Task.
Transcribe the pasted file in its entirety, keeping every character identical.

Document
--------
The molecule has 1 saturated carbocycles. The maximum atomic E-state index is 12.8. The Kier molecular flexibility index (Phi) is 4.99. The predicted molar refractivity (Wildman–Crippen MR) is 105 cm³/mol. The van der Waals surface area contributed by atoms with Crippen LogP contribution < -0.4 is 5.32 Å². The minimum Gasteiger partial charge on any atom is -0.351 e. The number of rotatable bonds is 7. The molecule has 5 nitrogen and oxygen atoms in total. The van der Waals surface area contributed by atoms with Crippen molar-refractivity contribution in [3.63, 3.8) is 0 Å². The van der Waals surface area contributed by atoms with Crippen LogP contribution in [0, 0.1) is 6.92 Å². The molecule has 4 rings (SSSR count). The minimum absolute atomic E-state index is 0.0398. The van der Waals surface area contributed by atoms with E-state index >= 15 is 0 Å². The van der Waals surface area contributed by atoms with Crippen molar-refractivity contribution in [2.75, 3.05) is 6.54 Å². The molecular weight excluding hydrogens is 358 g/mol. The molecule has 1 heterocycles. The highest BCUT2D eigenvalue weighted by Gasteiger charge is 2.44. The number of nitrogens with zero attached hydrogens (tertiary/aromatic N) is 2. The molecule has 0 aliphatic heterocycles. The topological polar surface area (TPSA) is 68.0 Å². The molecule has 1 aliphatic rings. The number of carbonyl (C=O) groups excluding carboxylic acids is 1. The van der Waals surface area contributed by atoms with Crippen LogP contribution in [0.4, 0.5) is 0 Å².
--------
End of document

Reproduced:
The molecule has 1 saturated carbocycles. The maximum atomic E-state index is 12.8. The Kier molecular flexibility index (Phi) is 4.99. The predicted molar refractivity (Wildman–Crippen MR) is 105 cm³/mol. The van der Waals surface area contributed by atoms with Crippen LogP contribution < -0.4 is 5.32 Å². The minimum Gasteiger partial charge on any atom is -0.351 e. The number of rotatable bonds is 7. The molecule has 5 nitrogen and oxygen atoms in total. The van der Waals surface area contributed by atoms with Crippen molar-refractivity contribution in [3.63, 3.8) is 0 Å². The van der Waals surface area contributed by atoms with Crippen LogP contribution in [0, 0.1) is 6.92 Å². The molecule has 4 rings (SSSR count). The minimum absolute atomic E-state index is 0.0398. The van der Waals surface area contributed by atoms with E-state index >= 15 is 0 Å². The van der Waals surface area contributed by atoms with Crippen molar-refractivity contribution in [2.75, 3.05) is 6.54 Å². The molecular weight excluding hydrogens is 358 g/mol. The molecule has 1 heterocycles. The highest BCUT2D eigenvalue weighted by Gasteiger charge is 2.44. The number of nitrogens with zero attached hydrogens (tertiary/aromatic N) is 2. The molecule has 0 aliphatic heterocycles. The topological polar surface area (TPSA) is 68.0 Å². The molecule has 1 aliphatic rings. The number of carbonyl (C=O) groups excluding carboxylic acids is 1. The van der Waals surface area contributed by atoms with Crippen LogP contribution in [0.4, 0.5) is 0 Å².